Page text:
The U.S-Asia Law Institute (USALI) is currently accepting applications for its annual Student Scholars program, an exciting year-long opportunity to produce independent research related to the Institute’s ongoing projects.
The selection process is competitive, and successful student scholars will meet regularly as a group to discuss important legal issues facing the region, meet with the Institute’s world-renowned visiting scholars and receive guidance and support from USALI staff. Students are expected to commit time to the Institute each week and contribute to the work of the Institute.
USALI Faculty Director Jerome Cohen has announced that Katherine Wilhelm will join the Law School as executive director of the U.S.-Asia Law Institute (USALI) from August 1.
Hong Kong has been in the news over the controversy and protests surrounding the Fugitive Offenders and Mutual Legal Assistance in Criminal Matters Legislation Bill proposed by the Hong Kong government. Our very own Alvin Cheung has been analyzing the situation across a number of platforms.
On May 29, 2019 Elizabeth Lynch interviewed NYU Law Professor Frank Upham in observance of the 30th anniversary of the Tiananmen massacre. The interview details how in 1989 Professor Upham was a researcher at Wuhan University faculty of law and as a result witnessed the pro-democracy protests that were also occurring in Wuhan, the capital of China’s Hubei Province. Listen / Read Transcript of the Podcast here.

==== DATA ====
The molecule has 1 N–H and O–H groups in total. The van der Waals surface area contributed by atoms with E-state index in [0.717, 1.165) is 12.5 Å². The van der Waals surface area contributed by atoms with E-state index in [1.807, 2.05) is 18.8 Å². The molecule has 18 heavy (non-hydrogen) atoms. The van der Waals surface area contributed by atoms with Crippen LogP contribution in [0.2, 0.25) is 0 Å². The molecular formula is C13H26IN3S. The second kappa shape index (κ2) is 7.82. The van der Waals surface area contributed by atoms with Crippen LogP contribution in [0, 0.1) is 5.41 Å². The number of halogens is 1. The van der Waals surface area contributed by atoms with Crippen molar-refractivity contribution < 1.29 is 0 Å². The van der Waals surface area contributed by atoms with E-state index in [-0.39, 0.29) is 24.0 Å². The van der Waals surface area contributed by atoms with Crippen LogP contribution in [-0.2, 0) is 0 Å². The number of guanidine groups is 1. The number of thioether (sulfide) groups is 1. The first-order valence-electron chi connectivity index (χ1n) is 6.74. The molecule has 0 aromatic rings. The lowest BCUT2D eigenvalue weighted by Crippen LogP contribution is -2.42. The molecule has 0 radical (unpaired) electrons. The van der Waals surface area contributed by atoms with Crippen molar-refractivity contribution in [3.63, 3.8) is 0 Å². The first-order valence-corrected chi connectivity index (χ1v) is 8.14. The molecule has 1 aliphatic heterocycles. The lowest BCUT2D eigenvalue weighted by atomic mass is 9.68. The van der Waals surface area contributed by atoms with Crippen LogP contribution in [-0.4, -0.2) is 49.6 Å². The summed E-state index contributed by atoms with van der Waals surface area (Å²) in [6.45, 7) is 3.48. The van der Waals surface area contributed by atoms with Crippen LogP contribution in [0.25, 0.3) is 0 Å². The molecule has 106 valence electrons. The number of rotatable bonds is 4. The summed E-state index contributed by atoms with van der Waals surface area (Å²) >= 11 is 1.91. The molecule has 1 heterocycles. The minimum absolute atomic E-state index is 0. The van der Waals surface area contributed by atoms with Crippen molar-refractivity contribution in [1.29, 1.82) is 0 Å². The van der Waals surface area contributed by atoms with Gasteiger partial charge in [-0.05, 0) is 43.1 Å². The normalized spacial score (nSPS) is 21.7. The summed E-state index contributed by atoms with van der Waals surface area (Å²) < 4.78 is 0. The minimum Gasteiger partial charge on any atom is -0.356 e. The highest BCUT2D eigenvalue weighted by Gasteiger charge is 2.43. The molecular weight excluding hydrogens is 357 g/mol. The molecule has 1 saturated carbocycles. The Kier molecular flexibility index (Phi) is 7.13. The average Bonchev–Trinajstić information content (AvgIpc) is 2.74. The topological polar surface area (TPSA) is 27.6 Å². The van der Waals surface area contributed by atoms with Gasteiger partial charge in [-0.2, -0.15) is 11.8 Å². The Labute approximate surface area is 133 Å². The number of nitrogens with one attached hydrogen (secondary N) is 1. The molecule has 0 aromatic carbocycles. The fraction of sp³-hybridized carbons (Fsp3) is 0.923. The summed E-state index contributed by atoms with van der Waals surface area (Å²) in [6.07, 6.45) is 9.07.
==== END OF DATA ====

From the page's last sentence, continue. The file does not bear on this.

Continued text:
This week USALI is delighted to welcome our interns for the summer! This internship provides an excellent opportunity for practical and hands-on legal research experience, close mentorship and career advice, the opportunity to development independent research with guidance from USALI staff, and a connection with a community of legal scholars, academics, and professionals committed to understanding the Rule of Law in Asia.
From June 1 – 2, 2019 the U.S.-Asia Law Institute held “International Approaches to Sexual Harassment Law” in partnership with Sichuan University Law School, Chengdu, China. The workshop was structured to explore comparative means of addressing anti-discrimination cases, litigation, mechanisms and standards throughout the world for the purpose of strengthening understanding of international approaches.
Affiliated Scholar Aaron Halegua gave a presentation at the US Embassy in Beijing about his on-going work defending labor protections of Chinese construction workers in Saipan.
Academic exchanges between the U.S. and China have blossomed in frequency and scope since relations were normalized in 1978. Now, as relations sour, Chinese scholars and students face suspicions of espionage and spreading propaganda. The U.S. scrutiny is especially intense for Chinese scholars affiliated with state-linked think tanks and research institutions…
USALI Faculty Director Jerome A. Cohen and Affiliated Scholar Aaron Halegua recently published an op-ed in the Washington Post discussing the One Belt - One Road Initiative and the Chinese workers dispatched overseas to help make this building infrastructure through deepening economic ties a reality. Read an excerpt below of the article, and read the entire article here.
On May 29, 2018, the U.S.-Asia Law Institute (USALI) of NYU School of Law held a book launch for the release of their two newest publications, Questioning Police Interrogation Methods: A Comparative Study and The Evolution of Pretrial Detention Law: A Comparative Study. These two books are products of multi-year projects undertaken by USALI, featuring a variety of articles written by leading legal scholars, social scientists and law practitioners from the U.S., the UK and P.R. China about the important and evolving fields of pretrial detention and police interrogation methods.